Here’s How AirBnb Founders Became Billionaires

A decade ago a pair of room­mates in San Francisco de­cided to make rent money by us­ing air mat­tresses to turn their place into a bed-and-break­fast when businessmen took up most of the hotel rooms in the city.

This then led to the cre­ation of Airbnb, a startup that is now val­ued at more than US$30bil (RM120­bil) which boasts mil­lions of places to stay in more than 191 coun­tries, from apart­ments and vil­las to cas­tles and tree­houses.

Here are some key facts about the revolutionary start-up that shook the ho­tel in­dus­try.

Hum­ble be­gin­nings

> In late 2007, with ho­tel rooms sell­ing out due to a de­sign con­fer­ence in San Francisco, Brian chesky and Joe Geb­bia de­cide to make some ex­tra money to help cover the rent in the apart­ment they share, by us­ing air mat­tresses to turn it into a bed-and-break­fast.

> A third for­mer room­mate of theirs, Nathan Blechar­czyk, teams with chesky and Geb­bia in a ven­ture they call “Air Bed and Break­fast”, launch­ing a web­site in Au­gust of 2008.

> Strug­gling to get the busi­ness off the ground, the startup founders stage a quirky stunt at the demo­cratic Na­tional con­ven­tion in late 2008, sell­ing boxes of ce­real cus­tom-branded Obama-O’s and cap’n Mc­cains for US$40 each (RM162) – rais­ing enough money to stay afloat, and earn­ing much-needed pub­lic­ity.

> The startup name is changed in March of 2009 to Airbnb as it en­vi­sions be­ing about more than sleep­ing on air mat­tresses.

> In April of 2009 Airbnb gets US$600,000 (RM2.4mil) in seed fund­ing from Se­quoia cap­i­tal af­ter a string of re­jec­tions from other ven­ture cap­i­tal­ists.

Dis­rupt­ing an in­dus­try

> In 2011, Airbnb boasts of be­ing in 89 coun­tries and of book­ing more than a mil­lion nights’ lodg­ings. The startup be­comes a Sil­i­con Val­ley “uni­corn” val­ued at US$1bil (RM4­bil) based on some US$112mil (RM450mil) pumped into it by ven­ture cap­i­tal­ists.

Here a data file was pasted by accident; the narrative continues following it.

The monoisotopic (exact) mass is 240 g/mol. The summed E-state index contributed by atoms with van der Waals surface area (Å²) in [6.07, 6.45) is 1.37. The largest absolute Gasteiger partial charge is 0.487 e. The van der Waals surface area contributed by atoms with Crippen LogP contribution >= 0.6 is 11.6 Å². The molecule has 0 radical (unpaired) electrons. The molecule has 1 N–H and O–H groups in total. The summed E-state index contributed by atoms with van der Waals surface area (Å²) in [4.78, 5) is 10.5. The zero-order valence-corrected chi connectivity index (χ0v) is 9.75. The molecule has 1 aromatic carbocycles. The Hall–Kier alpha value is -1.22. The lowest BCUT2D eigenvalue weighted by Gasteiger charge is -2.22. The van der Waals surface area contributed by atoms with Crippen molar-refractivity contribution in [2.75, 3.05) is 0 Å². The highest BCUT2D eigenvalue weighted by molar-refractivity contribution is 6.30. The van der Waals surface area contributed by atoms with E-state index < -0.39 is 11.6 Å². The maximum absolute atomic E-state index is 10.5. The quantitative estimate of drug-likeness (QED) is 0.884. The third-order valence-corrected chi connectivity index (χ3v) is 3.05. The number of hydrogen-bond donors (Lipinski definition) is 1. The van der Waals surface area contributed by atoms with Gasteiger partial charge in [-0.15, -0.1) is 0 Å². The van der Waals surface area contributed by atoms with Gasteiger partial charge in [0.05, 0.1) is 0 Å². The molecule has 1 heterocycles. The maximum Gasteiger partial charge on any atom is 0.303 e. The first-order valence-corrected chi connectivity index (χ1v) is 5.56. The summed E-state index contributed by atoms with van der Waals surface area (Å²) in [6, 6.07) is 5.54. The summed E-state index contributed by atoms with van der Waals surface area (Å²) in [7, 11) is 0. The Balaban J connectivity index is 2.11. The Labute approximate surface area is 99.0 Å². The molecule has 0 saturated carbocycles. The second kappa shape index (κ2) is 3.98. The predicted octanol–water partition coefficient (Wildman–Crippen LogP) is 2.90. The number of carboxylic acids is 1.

> In June of 2012, Airbnb an­nounces that more than 10 mil­lion nights of lodg­ing have been booked on its ser­vice, with some three-quar­ters of that busi­ness com­ing from out­side the US.

> In 2012, Airbnb is hit with the prob­lem of some guests leav­ing homes in dis­mal con­di­tion due to par­ties or other rau­cous ac­tiv­i­ties. The startup puts in place a mil­lion-dol­lar dam­age coverage pol­icy as a “Host Guar­an­tee”.

> In Septem­ber of 2016, Airbnb raises fund­ing in a round that val­ues the com­pany at US$30bil (RM121­bil).

> In Novem­ber of 2016, Airbnb launches Trips, tools that tourists can use to book lo­cal of­fer­ings or hap­pen­ings.

Growth and back­lash

> Airbnb be­gins fac­ing trou­ble as cities and land­lords crack down on “hosts” essen­tially turn­ing homes into hotels.

> In late 2016, Airbnb im­ple­ments poli­cies aimed at pre­vent­ing racial dis­crim­i­na­tion by hosts and cre­ates a per­ma­nent team aimed at fight­ing bias, fol­low­ing grow­ing com­plaints.

> In early 2017, Airbnb an­nounces plans to dou­ble its in­vest­ment in china, triple its work­force there and change its name to “Aibiy­ing” in chi­nese.

> Airbnb is re­ported to have made a profit of US$93mil (RM377mil) on US$2.6bil (RM10.5bil) in rev­enue in 2017.

> In 2018, bat­tling a global back­lash against “shar­ing econ­omy” star­tups dis­rupt­ing tra­di­tional in­dus­tries, Airbnb is forced to can­cel thou­sands of reser­va­tions in Ja­pan to com­ply with a new law reg­u­lat­ing short-term rentals.

Source: AFP
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